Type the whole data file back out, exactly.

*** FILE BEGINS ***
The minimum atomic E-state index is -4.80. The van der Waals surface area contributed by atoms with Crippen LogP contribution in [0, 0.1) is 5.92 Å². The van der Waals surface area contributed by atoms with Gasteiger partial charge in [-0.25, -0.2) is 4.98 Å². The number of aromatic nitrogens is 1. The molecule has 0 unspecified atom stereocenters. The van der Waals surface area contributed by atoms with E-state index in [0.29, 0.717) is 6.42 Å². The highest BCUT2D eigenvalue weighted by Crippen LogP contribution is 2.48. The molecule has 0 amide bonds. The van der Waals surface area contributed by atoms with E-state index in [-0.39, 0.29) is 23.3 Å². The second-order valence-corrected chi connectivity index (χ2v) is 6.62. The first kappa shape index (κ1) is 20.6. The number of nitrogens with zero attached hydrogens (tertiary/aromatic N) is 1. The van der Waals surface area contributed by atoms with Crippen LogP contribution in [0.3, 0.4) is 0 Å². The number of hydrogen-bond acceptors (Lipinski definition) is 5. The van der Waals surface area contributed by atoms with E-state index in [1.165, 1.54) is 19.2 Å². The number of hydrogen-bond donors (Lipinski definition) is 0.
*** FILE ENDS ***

The minimum atomic E-state index is -4.80. The van der Waals surface area contributed by atoms with Crippen LogP contribution in [0, 0.1) is 5.92 Å². The van der Waals surface area contributed by atoms with Gasteiger partial charge in [-0.25, -0.2) is 4.98 Å². The number of aromatic nitrogens is 1. The molecule has 0 unspecified atom stereocenters. The van der Waals surface area contributed by atoms with E-state index in [0.29, 0.717) is 6.42 Å². The highest BCUT2D eigenvalue weighted by Crippen LogP contribution is 2.48. The molecule has 0 amide bonds. The van der Waals surface area contributed by atoms with E-state index in [-0.39, 0.29) is 23.3 Å². The second-order valence-corrected chi connectivity index (χ2v) is 6.62. The first kappa shape index (κ1) is 20.6. The number of nitrogens with zero attached hydrogens (tertiary/aromatic N) is 1. The van der Waals surface area contributed by atoms with Crippen LogP contribution in [0.3, 0.4) is 0 Å². The number of hydrogen-bond acceptors (Lipinski definition) is 5. The van der Waals surface area contributed by atoms with E-state index in [1.165, 1.54) is 19.2 Å². The number of hydrogen-bond donors (Lipinski definition) is 0.